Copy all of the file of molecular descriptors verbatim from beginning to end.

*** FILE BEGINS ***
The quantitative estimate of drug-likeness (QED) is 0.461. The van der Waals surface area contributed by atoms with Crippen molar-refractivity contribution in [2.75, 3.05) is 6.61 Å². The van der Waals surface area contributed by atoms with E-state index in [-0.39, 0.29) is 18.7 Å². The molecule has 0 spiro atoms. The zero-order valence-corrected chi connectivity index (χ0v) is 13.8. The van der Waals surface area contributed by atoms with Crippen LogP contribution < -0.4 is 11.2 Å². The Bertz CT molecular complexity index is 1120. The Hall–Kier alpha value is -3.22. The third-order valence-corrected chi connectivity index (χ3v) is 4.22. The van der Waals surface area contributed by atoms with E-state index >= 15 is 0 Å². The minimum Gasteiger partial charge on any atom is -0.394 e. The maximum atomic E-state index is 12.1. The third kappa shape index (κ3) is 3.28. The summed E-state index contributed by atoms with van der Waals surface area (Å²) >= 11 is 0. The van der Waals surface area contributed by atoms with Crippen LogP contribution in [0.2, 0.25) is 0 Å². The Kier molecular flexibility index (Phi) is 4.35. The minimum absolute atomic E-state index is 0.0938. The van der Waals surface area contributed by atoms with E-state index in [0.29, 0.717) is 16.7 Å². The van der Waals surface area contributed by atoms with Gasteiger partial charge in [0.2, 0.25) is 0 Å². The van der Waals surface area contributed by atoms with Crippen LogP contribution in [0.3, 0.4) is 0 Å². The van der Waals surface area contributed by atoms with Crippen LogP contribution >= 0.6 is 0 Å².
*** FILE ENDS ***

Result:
The quantitative estimate of drug-likeness (QED) is 0.461. The van der Waals surface area contributed by atoms with Crippen molar-refractivity contribution in [2.75, 3.05) is 6.61 Å². The van der Waals surface area contributed by atoms with E-state index in [-0.39, 0.29) is 18.7 Å². The molecule has 0 spiro atoms. The zero-order valence-corrected chi connectivity index (χ0v) is 13.8. The van der Waals surface area contributed by atoms with Crippen LogP contribution < -0.4 is 11.2 Å². The Bertz CT molecular complexity index is 1120. The Hall–Kier alpha value is -3.22. The third-order valence-corrected chi connectivity index (χ3v) is 4.22. The van der Waals surface area contributed by atoms with E-state index >= 15 is 0 Å². The minimum Gasteiger partial charge on any atom is -0.394 e. The maximum atomic E-state index is 12.1. The third kappa shape index (κ3) is 3.28. The summed E-state index contributed by atoms with van der Waals surface area (Å²) >= 11 is 0. The van der Waals surface area contributed by atoms with Crippen LogP contribution in [0.2, 0.25) is 0 Å². The Kier molecular flexibility index (Phi) is 4.35. The minimum absolute atomic E-state index is 0.0938. The van der Waals surface area contributed by atoms with E-state index in [0.29, 0.717) is 16.7 Å². The van der Waals surface area contributed by atoms with Gasteiger partial charge in [0.2, 0.25) is 0 Å². The van der Waals surface area contributed by atoms with Crippen LogP contribution in [0.3, 0.4) is 0 Å². The van der Waals surface area contributed by atoms with Crippen LogP contribution >= 0.6 is 0 Å².